posted 1 Dec 1999 in Volume 3 Issue 4
Review: The New Corporate Cultures, by Terrance Deal & Allan Kennedy
Victor Newman reviews this new title published by Orion, London 1999.
This book is the direct successor to Deal and Kennedy's original and influential 1982 book 'Corporate Cultures'. In brief, their idea was that distinctive, organisational cultures expressed in qualitative terms which helped to express a shared value-system and sense of purpose, tended to outperform those organisations whose goals were expressed as quantitative performance targets. The components of successful, robust cultures were prescribed as founded on a 'deep and abiding shared purpose' based upon the continually reinforcing interplay of cultural elements: history, values, heroic exemplar figures, rituals and storytelling.
The contribution of the original 1982 book was to promote the issue of organisational culture to a strategic concern and to recognise cultural projects as a legitimate form of work (and not just an academic occupation of limited relevance). Cultural affinity became a dimension that influenced merger-decisions. Human Resource departments took on the work of cultural measurement through staff attitude surveys; and more recently, cultural benchmarking initiatives have attempted to influence performance through the emulation of 'winning' cultures.
The authors' stated hope is that managers will use their book to connect organisational competitiveness with the individual's intrinsic need to belong to organisations that have a life of their own or a meaning, beyond profit. The authors feel that the revolutions of organisational redefinition, of leanness and reengineering have been achieved through the destruction of individuals' sense of membership, shared identity and meaning. This observation is ironic, it's almost crocodile tears when one considers that Deal and Kennedy did point out that culture was the obstacle to change. It's not surprising that those driving change took them at their word and chose to ignore the issue of creating distinctive, replacement cultures. It was just so much easier to destroy than to build when you're being paid to cut the fat out of organisations, to cut out the muscle that could be used to deliver the future. Of course, the problem is that in cutting out the heart of the organisation and focusing organisational design onto efficient processes, all that happened (which is the subtext to the book) was that the ability to innovate began to disappear as organisations became very efficient at competing on price.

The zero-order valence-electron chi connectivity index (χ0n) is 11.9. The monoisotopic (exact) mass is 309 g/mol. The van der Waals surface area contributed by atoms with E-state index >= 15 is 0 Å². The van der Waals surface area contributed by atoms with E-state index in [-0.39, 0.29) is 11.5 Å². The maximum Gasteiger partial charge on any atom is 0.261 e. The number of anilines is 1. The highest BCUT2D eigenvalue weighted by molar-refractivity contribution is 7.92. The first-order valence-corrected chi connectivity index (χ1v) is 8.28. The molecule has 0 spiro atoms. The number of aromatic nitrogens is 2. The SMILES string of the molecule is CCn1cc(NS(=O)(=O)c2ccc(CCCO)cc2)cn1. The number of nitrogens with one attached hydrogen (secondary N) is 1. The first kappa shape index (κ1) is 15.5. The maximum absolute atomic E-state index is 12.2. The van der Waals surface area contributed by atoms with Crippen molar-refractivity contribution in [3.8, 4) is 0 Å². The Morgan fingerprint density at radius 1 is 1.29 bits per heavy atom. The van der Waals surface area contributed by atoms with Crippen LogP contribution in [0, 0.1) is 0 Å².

The book is in three parts including thirteen chapters. The first part is a single chapter that reworks the original content using current management literature to reinforce the original messages linking strong culture and success. The problem with much of the supporting research is that it cannot prove that strong culture determines success. A successful organisation's ability to provide vision may just mean that they know how to play the culture/ brand associations game. The impact of Deal and Kennedy's original theory may just mean that successful organisations don't miss a trick, and that includes playing this game (and well enough to fool journalists and industry analysts!)
Part two documents the damaging impacts of shareholder value, downsizing, outsourcing, mergers, networked computers, and globalisation of company cultures.
Part three concentrates on the practice of rebuilding cohesive cultures from the damaged players: re-emphasising the importance of cultural leadership clarifying and consistently reinforcing the power of clear identity, and shared values to drive successful behaviour.
This book is ably illustrated with examples and stories that reinforce the old message. The key weakness is the tendency to view culture as a technology in its own right without understanding that it is the by-product of an ongoing process of successfully solving the problems that deliver new technologies and values to the customer. The fundamental message from the authors is valuable. It's not about whether to work on competitive advantage or culture: You need to do both.
Victor Newman is Director of Knowledge Development Centre at Cranfield University. He can be contacted at: email@example.com